Mpho Masupe, Katse Dam, Lesotho, 2015

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Size Guide


While photographing a group of herders, I looked down to check a setting on my camera, and this kid appeared before me in a hat fashioned from a Bearded Vulture.

A photograph David Goldblatt made always seemed to be posed, although he preferred not to alter what was in front of his camera. When I asked him if he'd moved the central subject and directed his pose, he replied, 'Of Course! You are the master.' Coming from Mr. Objektiv, this imperative surprised me.

I asked Mpho to assume the pose that you see here. The cloak was not my doing; his friends behind me had made him up while I was looking into the valley.

I undertook three trips to Lesotho before feeling comfortable photographing these young herders. At the end of every day, I printed photographs for each Masotho in the local hotel and then returned to my car, where I slept. When I return to these villages, the photos are prized because they are bent and worn.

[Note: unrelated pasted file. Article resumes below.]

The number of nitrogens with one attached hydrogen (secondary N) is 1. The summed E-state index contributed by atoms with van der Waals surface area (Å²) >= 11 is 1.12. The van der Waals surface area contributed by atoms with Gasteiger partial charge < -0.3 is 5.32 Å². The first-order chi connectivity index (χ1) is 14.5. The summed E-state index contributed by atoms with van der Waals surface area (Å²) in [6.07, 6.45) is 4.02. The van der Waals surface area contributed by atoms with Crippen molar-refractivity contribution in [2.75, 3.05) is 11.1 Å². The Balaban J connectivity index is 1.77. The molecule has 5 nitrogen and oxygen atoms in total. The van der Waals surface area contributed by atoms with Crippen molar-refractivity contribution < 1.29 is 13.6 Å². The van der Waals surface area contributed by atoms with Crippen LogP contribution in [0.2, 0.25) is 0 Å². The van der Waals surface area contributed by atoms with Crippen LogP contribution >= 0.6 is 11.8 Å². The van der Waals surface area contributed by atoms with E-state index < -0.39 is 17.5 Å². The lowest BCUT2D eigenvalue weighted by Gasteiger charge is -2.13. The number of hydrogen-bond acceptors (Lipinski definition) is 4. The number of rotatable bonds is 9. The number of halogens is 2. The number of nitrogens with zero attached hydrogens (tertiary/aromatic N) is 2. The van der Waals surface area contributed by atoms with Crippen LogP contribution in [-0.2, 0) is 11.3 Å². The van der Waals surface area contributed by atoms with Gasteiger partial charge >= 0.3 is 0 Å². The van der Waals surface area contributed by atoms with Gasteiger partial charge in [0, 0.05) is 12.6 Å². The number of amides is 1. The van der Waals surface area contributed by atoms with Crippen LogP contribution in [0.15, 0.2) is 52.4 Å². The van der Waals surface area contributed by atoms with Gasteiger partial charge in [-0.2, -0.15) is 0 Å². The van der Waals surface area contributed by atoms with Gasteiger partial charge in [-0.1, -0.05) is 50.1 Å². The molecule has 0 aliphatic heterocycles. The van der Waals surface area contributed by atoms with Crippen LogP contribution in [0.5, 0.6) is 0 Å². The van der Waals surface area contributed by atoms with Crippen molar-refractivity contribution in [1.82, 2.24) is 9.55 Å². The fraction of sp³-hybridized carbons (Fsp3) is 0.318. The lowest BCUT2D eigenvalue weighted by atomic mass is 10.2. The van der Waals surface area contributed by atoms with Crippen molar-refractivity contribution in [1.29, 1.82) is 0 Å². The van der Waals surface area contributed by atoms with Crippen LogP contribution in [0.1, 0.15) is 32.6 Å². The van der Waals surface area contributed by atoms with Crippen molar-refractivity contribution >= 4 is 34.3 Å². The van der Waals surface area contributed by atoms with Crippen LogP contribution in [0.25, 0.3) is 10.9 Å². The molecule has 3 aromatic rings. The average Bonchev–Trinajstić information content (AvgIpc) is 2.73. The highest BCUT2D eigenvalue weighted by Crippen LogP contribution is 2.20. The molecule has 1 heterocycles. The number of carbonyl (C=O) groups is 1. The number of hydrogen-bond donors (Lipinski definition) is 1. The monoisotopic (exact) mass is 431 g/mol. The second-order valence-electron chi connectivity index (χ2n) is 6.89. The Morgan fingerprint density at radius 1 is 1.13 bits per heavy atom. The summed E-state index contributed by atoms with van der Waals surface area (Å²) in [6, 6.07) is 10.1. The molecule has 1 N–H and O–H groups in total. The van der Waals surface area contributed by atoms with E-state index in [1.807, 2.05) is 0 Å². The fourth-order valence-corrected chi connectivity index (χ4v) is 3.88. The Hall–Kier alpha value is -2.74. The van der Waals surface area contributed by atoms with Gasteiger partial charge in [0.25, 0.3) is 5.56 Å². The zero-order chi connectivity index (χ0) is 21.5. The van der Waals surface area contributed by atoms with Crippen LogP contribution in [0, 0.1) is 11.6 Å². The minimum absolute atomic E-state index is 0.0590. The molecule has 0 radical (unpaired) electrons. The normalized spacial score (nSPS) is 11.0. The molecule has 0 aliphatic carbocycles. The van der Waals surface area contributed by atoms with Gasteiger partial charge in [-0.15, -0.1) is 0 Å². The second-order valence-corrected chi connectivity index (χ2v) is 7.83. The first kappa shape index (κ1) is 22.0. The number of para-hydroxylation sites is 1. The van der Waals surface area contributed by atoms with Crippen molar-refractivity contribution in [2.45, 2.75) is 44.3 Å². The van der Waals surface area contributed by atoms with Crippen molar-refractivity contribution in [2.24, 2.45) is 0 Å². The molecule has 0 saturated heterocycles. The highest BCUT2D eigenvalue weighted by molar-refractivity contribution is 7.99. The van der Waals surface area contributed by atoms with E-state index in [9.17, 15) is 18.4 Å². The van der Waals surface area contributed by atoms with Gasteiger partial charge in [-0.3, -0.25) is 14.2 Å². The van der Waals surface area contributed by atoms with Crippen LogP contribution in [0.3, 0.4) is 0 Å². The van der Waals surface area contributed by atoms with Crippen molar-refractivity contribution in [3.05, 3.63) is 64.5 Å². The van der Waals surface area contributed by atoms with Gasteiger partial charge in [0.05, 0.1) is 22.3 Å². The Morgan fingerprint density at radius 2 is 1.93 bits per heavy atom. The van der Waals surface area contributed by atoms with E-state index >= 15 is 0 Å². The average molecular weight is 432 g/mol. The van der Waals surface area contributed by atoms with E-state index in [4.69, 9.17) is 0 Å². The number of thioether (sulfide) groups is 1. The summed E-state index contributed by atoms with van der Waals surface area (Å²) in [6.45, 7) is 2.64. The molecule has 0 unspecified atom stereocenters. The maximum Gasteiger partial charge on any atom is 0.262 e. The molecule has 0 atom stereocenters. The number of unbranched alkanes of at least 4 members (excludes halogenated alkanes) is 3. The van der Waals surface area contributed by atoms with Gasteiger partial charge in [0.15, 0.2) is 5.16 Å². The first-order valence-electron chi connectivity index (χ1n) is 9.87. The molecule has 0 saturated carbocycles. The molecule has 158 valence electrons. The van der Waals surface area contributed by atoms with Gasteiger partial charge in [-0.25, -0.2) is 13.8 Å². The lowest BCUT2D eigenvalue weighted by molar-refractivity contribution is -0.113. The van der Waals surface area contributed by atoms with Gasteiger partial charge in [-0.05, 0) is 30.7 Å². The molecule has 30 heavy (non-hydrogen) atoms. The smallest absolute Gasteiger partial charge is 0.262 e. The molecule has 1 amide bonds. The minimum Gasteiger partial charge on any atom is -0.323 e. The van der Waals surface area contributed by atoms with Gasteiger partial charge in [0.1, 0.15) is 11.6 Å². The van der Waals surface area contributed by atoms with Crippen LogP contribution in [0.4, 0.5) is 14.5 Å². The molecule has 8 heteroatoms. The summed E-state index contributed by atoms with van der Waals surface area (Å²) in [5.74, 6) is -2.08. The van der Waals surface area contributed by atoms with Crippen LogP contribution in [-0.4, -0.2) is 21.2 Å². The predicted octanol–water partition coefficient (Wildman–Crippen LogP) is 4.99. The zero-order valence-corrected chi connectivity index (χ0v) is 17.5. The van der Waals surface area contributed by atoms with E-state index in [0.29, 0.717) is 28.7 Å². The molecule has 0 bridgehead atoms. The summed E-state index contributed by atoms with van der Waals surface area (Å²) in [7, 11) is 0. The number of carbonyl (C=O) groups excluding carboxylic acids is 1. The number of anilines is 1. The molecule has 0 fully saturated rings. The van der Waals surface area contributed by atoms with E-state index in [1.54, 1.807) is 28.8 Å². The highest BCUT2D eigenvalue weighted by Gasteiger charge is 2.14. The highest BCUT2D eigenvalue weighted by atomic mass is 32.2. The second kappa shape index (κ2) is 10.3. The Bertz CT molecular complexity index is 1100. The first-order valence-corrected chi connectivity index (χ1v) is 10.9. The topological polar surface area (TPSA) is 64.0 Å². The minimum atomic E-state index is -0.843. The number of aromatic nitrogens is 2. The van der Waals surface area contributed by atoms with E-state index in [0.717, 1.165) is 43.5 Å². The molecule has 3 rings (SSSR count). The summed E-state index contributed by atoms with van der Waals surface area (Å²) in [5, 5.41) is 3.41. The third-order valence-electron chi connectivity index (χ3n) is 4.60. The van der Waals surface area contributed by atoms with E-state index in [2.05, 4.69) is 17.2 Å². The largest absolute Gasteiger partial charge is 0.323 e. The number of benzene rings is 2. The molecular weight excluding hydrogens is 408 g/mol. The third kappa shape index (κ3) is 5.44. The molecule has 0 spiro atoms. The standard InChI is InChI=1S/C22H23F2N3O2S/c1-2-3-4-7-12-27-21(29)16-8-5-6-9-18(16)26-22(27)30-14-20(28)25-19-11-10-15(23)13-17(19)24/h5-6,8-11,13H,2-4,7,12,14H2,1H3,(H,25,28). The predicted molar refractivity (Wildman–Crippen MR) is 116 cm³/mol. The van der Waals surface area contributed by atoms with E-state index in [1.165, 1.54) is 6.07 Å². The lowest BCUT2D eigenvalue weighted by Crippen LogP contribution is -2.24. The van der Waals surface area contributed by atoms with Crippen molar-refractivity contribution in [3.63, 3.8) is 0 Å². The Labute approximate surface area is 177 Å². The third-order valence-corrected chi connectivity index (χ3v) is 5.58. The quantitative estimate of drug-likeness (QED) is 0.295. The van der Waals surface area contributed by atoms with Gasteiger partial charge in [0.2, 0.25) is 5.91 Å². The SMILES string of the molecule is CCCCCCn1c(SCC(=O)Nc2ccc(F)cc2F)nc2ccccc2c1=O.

This photo forms part of a long-form project designed to demystify the story around the massive water reticulation system that links the Lesotho Highlands to Gauteng and Johannesburg.

When the infrastructure's genesis and current functionality are scrutinised cracks appear. It becomes apparent that the project's genesis and the way in which it works now had and have little or no regard for the impoverished herders who live on the reservoirs. In addition, water shortages and resource scarcity will exert more pressure on the Basotho on the Katse Dam.

Unframed Archival inkjet on Bartya Paper

L 105 x 84 cm edition 5+1 a/p

M 75 x 60 cm edition of 3+1 a/p

S 52 x 42 cm edition 3+1 a/p